As you might understand, I could write a book about all the things the Caballeros have improved on their farms over the years. I still believe that the most fantastic work that Marysabel and Moises are doing is the work that is not communicated a lot. During the harvest season which is normally between January and March, Moises and Marysabel employ a lot of local workers who live in the mountains close to their farms. Not only to pick the coffee but also to work at the wet mill where the coffee gets processed, washed, dried and bagged.

Recently the Caballeros are also doing the dry-milling of their coffees. It means Moises and Marysabel are in complete control of their coffees from when they are picked in the farm until they get sorted, vacuum packed and boxed, ready for export to Norway. This ensures that the quality is always top notch and it also means that Marysabel and Moises are generating a lot of work in the local community.

But the work does not stop when the harvest is over. They constantly have to make sure their farms are productive. Fertiliser needs to be applied and their farms are renewed by re-planting, stumping or pruning the trees. Years ago they stopped using herbicides and started with manual weed control both because it is better for their soil but also because it ensures that a lot of their workers have a job throughout the whole year.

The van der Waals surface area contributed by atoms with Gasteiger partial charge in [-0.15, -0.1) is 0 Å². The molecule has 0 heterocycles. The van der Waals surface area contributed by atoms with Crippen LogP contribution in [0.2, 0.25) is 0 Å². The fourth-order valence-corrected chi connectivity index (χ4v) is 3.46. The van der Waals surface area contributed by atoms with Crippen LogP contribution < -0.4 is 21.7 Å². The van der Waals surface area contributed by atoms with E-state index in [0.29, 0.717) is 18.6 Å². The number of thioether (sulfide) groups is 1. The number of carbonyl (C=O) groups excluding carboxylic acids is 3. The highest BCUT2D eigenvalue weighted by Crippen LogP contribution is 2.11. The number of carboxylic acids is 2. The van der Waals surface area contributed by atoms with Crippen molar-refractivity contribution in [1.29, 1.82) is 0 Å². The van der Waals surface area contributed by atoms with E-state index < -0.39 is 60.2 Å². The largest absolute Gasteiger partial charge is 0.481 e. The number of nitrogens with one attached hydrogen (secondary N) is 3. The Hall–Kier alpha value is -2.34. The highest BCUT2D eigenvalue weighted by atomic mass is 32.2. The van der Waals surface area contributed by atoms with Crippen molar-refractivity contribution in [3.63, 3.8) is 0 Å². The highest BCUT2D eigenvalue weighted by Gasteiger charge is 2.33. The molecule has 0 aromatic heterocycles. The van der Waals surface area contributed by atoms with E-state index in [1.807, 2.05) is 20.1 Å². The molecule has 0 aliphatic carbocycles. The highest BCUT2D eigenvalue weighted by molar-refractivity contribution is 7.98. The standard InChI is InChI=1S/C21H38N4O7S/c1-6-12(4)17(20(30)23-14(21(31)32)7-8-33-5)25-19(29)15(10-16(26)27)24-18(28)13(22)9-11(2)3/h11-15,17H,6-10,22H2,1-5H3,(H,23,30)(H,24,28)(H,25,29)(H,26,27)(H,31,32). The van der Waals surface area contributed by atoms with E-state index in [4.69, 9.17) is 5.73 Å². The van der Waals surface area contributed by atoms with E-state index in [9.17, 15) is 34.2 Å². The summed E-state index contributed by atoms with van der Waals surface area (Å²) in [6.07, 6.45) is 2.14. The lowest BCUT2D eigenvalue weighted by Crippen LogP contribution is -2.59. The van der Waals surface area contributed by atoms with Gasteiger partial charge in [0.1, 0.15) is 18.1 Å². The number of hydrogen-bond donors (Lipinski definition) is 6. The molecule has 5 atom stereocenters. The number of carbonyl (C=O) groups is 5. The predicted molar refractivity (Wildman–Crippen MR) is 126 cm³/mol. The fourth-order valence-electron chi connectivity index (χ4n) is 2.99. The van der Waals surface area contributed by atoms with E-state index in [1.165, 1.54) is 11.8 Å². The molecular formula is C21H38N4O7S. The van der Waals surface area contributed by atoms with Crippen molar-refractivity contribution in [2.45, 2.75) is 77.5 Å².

Their philosophy is that if they help their community then their community will help them back when they need it.

It is no secret that both Marysabel and Moises are loved in the coffee community but they are also loved by their neighbours, employees and their whole community. Maybe that is part of why their coffees are so delicious? At least for me it is a perfect example of how I measure coffee quality. It is not only the flavour in the cup that matters but knowing by whom and how coffee was produced also makes a difference.

Picking & Sorting

Ripe cherries are hand picked by local pickers. The pickers are paid extra to sort ripe cherries from the unripe while they are picking. Sorting is done by simply putting the cherries in separate bags.

The Caballeros
The Caballeros

Depulping, Fermenting & Washing

The coffee cherries are de-pulped in the afternoon and the mucilage is partially removed from the parchment coffee with the use of a mechanical mucilage remover. Then the parchment coffee is fermented overnight before the remaining mucilage is washed off with clean water  in a washing channel which helps sorting floaters and undeveloped beans from the denser and more developed coffee. After washing the excess water is removed from the parchment coffee with the help of a centrifuge. Then the coffee is ready for drying.


The coffees we buy from Marysabel and Moises are all dried slowly on raised beds covered with shade nets. These beds are set up by their house in Marcala where the climate is drier than at the wet mill which is located higher up in the mountains. During drying the coffees are raked throughout the day to ensure even drying.  At night it gets  covered to prevent condensation and the risk of the coffee gaining moisture in the drying process. Once the coffees are dried, they are stored in airtight grain pro bags before they get milled and packed in vacuum packs and shipped to Norway.

The Caballero Farm